Taylor Swift, Trump and Bieber – three names you don’t often hear in the same sentence. So why has this trio grabbed our attention at Wandera? Well, their names are all linked to Android applications that contain forms of malicious software.
With McAfee recently releasing a list of the most dangerous celebrities to search online and Gartner predicting that more than a quarter of attacks on companies will involve connected devices by 2020, we decided to investigate which celebrity inspired apps are most dangerous to install onto your mobile device.
Donald Trump. Arguably the most powerful person in the world. When he’s not denying climate change or blasting people on Twitter, he’s unknowingly inspiring developers to make Trump-based recreational apps. All fun and games? Not quite.
On the surface, these apps look harmless, but in July we learned that over two million users have already fallen victim to malware downloaded from the official Google store. With over a thousand apps Trump-based apps available in the play store alone, we thought we thought we’d investigate. From Flappy Trump and Trump’s Hair Salon, to Whack-a-Trump and Dump on Trump – there’s a game to satisfy every mood.
We looked at a sample of these apps and found that 26 of them had a strain of malware concealed within them, ranging from Adware and Ransomware, to rooting malware and Spyware. An unusual subject to target, but an effective one.
The concept of entertainment drives the user to download and within seconds they’ve installed a damaging piece of software to their phone that has no real need to be there. For those installing the applications onto their corporate devices, the potential cost could be huge. After infecting a device, Ransomware encrypts the files making them impossible for users to access – usually demanding payment in order to decrypt them or return them to the user.
Apps to look out for: Trump Dash, Punch The Trump, Talking Donald Trump
Bieber, it’s too late to say you’re sorry
Trump isn’t the only one, Beiber and Taylor Swift were both linked to malicious apps, but Bieber took first place. Out of the 920 Bieber-themed apps we analyzed in the Play Store, an astounding 11% of them had a type of adware or SMS malware hidden within.
In a sea of Trojans, Ransomware and Spyware – ‘SMS malware’ doesn’t sound that threatening, but don’t be fooled. Last month Google ejected 50 apps from its Play store that were harboring the SMS malware dubbed ‘ExpensiveWall’. The Malware, which was downloaded between 1 million to 4.2 million times, employed various techniques to lure in its victims.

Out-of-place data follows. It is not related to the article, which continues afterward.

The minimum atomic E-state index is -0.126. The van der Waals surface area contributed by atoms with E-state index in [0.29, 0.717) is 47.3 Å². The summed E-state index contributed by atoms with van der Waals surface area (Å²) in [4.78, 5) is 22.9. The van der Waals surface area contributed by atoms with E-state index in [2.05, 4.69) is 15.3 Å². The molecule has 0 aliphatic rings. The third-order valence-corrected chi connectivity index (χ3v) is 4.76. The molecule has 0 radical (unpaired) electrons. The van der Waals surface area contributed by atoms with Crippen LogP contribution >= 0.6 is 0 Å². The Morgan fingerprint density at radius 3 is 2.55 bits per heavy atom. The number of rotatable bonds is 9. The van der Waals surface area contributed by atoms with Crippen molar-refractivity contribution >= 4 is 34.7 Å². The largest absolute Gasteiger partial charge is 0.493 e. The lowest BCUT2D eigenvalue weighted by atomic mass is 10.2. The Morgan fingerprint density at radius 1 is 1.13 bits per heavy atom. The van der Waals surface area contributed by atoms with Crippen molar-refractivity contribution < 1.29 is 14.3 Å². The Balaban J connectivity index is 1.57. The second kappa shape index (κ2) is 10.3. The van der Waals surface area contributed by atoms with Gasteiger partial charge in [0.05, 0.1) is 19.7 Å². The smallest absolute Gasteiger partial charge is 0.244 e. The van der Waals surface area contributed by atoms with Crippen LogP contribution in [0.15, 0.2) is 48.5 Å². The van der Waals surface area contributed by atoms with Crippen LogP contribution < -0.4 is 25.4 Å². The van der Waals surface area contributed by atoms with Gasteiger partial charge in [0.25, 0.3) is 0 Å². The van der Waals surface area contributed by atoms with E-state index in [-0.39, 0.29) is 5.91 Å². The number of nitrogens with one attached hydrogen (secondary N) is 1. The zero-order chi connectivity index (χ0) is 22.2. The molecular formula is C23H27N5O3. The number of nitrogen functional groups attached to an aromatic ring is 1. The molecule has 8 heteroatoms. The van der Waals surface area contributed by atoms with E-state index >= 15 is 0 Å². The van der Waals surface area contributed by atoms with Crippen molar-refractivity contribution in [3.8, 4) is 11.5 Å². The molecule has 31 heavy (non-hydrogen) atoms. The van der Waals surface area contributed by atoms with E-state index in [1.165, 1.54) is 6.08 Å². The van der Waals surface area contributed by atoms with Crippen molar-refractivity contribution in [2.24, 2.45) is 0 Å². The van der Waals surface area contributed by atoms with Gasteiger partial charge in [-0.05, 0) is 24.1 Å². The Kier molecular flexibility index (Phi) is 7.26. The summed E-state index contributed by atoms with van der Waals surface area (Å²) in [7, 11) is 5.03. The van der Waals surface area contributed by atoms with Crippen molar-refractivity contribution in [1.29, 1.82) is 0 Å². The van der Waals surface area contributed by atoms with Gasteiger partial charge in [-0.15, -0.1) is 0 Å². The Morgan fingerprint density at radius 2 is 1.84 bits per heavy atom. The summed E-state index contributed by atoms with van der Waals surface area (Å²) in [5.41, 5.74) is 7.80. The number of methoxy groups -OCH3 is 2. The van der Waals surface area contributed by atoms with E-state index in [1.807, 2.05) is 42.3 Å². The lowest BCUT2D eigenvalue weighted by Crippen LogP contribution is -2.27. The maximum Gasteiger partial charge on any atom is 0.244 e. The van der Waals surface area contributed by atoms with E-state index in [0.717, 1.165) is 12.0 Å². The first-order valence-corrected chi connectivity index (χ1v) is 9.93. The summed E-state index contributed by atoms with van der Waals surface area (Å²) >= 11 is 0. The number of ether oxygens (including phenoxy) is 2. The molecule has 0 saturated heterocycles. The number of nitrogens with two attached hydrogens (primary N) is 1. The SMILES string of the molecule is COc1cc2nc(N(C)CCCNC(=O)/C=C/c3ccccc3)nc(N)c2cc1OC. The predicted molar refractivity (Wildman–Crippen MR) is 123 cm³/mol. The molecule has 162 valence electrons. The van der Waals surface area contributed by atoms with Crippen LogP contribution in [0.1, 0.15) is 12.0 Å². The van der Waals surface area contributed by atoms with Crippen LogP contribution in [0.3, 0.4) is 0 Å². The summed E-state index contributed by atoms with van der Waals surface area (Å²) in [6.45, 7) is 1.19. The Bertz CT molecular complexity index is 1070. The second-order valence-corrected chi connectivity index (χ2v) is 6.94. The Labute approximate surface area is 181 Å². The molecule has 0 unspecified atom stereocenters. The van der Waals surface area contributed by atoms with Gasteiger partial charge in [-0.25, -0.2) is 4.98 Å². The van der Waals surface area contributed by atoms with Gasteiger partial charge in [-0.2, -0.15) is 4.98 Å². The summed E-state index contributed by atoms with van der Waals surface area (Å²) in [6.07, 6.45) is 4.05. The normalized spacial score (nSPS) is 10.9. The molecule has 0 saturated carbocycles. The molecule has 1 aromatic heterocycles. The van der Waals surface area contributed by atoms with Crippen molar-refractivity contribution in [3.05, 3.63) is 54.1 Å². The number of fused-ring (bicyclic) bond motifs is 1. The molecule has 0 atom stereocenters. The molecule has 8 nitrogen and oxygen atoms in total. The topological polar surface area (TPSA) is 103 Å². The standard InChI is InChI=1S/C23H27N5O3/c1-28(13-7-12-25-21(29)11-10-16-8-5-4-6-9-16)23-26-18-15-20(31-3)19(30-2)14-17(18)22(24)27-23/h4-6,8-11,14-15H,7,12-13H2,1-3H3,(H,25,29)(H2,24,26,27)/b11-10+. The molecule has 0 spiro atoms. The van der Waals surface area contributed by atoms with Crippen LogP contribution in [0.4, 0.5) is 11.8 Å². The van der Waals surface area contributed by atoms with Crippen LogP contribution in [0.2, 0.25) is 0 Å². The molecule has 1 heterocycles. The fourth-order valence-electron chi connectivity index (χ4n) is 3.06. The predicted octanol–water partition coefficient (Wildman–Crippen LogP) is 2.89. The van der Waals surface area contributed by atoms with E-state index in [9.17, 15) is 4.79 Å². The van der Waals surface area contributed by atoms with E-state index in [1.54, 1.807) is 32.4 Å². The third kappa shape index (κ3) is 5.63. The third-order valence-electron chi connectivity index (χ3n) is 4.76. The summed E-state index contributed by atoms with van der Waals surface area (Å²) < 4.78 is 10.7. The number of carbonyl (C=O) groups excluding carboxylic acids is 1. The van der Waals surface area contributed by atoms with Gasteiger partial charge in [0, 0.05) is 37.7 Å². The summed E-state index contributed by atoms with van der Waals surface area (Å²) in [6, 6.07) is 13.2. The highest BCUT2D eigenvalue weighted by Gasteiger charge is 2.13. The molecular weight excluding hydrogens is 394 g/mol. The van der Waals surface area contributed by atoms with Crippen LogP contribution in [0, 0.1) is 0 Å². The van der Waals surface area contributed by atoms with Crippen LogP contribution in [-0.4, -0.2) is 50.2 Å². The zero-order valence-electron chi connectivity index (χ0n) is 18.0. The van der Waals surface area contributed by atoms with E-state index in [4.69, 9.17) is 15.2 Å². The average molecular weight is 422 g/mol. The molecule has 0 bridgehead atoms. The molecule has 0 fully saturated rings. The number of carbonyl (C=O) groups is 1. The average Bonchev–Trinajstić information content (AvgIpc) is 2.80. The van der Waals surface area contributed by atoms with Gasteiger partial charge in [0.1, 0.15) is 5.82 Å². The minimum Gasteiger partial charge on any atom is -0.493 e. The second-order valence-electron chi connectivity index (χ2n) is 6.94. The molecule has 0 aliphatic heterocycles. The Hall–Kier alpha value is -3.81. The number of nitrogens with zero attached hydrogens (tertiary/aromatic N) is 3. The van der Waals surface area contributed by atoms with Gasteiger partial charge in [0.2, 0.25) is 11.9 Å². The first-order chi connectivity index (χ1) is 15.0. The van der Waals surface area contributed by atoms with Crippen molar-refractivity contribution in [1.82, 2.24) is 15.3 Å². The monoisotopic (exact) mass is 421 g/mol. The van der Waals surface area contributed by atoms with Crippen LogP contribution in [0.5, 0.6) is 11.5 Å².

The application carries a payload that registers victims for paid online services and sends premium SMS messages from a user’s phone, leaving them to pick up the bill. Once installed the malware can perform a number of actions, wreaking havoc with the infected devices. Once the malware has full control of the device it can do anything from monitoring and controlling the device via a backdoor, to intercepting two-factor authentication codes sent by online banking apps.
Apps to look out for: Hot Taylor Swift, Taylor Swift Puzzle, Save Bieber, and Justin Bieber Lyrics
Mobile malware 101:
If you’d like more insight into the prevalence of different strains of malware and how they can affect your device, download our mobile malware report. But for now, here’s a quick breakdown for you:
Malware that ‘roots’ the device, unlocking the operating system and obtaining escalated privileges.
A strain of malware that aims to steal your banking credentials.
Like the name suggests, these demand money from users, and in return, agree to release either the files or the functionality of the devices being held to ransom.
Malware that manipulates your texts resulting in SMS charges, the account holder usually doesn’t realize until they receive their next bill – ouch.
Malware that hides within a piece of seemingly innocent, legitimate software.
Again, it does what it says on the tin. Spyware monitors and records information about users’ actions on their devices without their knowledge or permission.
Don’t let them get the upper hand
You might not be careless enough to be charmed by a gimmicky app, but you can still be vulnerable to malware hidden within reputable sources. Most of the time you’ll be safe downloading apps from the Play Store, but look out for cloned apps from unknown developers, or applications that don’t do what they say they do in their description.
Wherever you’re installing an app from, check its required permissions before hitting install. Don’t allow an app to get admin permissions which prevent it from being deleted. Be to sure to check what the application is asking for – does a photo editor really need to access your contacts? It’s always good to check reviews and browse the developer’s website to see whether it’s a genuine operation.
Finally, keep your software up to date. Security patches are released for a reason – to fix security vulnerabilities and improve the usability and performance of your device.